In addition to being an assertion of legitimacy, accreditation has tangible benefits for students. Certain state or federal financial aid sources are awarded only to students attending accredited schools. It is also much easier to transfer credits from one accredited school to another, should you ever decide to change schools. Accreditation even continues to be beneficial after graduation -- many employers are likely to look more favorably at a candidate who attended an accredited school, and some employers may only hire applicants from accredited schools.

Question: Is Accreditation Different for Online Schools?

Accreditation is almost identical for online schools as it is for on-campus schools. The process is the same, the benefits are the same, and the importance of attending an accredited school is the same too! The biggest difference is that online programs may be accredited by different accreditation agencies than similar on-campus programs. That means it's important to know what different kinds of accreditation you might see for different programs. Let's take a closer look at that.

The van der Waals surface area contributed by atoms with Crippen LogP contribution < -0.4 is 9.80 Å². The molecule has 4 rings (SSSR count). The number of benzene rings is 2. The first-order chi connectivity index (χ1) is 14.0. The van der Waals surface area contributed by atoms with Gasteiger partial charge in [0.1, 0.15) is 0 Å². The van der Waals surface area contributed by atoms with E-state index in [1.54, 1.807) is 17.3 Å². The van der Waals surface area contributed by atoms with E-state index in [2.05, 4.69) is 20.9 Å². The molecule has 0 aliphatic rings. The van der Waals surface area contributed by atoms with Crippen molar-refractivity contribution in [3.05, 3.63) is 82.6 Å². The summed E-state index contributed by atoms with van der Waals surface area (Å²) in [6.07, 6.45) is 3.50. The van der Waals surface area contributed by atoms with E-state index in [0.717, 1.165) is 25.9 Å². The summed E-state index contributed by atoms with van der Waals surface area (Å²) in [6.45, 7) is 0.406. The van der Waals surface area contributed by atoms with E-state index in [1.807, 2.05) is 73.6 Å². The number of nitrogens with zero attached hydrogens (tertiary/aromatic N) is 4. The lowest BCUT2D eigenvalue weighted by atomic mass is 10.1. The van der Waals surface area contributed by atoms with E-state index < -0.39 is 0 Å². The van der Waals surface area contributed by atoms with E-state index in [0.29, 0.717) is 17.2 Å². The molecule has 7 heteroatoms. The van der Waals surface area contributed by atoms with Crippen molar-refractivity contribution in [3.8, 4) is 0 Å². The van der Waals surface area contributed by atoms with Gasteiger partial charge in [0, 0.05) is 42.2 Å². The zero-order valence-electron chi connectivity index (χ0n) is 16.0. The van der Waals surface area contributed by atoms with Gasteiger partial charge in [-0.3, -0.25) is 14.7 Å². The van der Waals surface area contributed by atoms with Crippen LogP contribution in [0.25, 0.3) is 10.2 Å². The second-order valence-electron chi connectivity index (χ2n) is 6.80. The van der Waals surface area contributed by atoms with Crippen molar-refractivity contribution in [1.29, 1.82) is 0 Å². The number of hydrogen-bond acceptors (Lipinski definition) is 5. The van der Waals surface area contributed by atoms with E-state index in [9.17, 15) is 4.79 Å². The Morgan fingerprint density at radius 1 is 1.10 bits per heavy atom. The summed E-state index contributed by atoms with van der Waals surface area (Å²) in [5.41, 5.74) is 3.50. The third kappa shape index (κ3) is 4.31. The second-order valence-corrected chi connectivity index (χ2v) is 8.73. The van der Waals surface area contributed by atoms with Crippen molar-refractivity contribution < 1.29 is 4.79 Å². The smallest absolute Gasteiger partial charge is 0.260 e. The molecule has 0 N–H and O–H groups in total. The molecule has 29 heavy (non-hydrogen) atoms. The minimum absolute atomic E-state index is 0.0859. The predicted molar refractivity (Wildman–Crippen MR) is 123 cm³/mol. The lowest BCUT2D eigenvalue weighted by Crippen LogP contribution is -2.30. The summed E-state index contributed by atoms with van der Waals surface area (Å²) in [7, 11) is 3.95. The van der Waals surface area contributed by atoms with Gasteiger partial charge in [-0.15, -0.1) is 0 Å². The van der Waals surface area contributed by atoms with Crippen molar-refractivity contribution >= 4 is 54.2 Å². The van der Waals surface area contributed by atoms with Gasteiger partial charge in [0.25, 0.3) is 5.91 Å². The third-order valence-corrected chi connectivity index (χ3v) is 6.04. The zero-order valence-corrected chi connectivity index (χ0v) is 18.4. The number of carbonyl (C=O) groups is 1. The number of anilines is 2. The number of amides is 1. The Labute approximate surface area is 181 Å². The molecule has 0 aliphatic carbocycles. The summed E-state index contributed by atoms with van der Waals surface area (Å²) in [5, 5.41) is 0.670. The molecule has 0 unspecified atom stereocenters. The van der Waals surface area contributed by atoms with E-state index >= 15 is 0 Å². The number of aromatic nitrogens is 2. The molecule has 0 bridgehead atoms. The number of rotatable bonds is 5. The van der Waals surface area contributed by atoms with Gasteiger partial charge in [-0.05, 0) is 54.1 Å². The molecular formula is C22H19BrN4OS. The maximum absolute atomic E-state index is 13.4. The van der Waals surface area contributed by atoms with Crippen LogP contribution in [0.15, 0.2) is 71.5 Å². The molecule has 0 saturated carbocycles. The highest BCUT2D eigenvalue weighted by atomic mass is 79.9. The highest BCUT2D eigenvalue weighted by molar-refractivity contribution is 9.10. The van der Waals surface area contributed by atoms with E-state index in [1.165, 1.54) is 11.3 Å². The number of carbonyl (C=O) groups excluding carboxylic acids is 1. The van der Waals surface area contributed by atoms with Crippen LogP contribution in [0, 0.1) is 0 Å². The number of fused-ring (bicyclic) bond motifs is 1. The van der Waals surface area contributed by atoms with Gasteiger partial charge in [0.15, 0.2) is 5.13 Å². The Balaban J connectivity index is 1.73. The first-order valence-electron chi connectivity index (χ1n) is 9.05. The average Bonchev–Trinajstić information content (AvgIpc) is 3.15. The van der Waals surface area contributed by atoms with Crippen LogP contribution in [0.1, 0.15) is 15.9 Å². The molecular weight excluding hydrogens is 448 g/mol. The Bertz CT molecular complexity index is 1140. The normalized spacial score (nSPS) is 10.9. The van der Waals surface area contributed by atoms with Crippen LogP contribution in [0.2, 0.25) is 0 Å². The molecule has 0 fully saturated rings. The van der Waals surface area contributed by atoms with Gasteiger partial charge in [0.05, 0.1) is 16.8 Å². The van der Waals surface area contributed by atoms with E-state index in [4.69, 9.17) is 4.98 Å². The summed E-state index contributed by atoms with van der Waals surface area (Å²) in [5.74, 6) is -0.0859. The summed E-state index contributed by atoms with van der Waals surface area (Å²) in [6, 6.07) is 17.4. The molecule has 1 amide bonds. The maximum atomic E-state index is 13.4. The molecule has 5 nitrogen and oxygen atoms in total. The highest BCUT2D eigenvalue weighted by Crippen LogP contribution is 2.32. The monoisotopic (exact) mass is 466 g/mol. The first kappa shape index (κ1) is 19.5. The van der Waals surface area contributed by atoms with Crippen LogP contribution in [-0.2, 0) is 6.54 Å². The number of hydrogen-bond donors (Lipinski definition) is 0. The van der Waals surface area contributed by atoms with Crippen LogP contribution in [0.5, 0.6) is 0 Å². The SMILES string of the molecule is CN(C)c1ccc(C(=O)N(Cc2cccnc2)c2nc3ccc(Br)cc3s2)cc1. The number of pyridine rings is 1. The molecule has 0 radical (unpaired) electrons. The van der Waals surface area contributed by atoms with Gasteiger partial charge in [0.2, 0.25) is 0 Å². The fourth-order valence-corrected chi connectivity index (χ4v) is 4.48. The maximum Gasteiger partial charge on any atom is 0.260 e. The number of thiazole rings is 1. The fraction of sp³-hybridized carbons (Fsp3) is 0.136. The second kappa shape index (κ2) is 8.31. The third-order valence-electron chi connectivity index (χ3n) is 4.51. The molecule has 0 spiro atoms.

What Kinds of Accreditation are There?

If you look at a school's accreditation page, you may be hoping to find a "Yes" or "No" answer. However, instead, you are likely seeing a long list of complicated organization names and terms. That's because there are a number of different accreditation types, and hundreds of accrediting bodies that award them.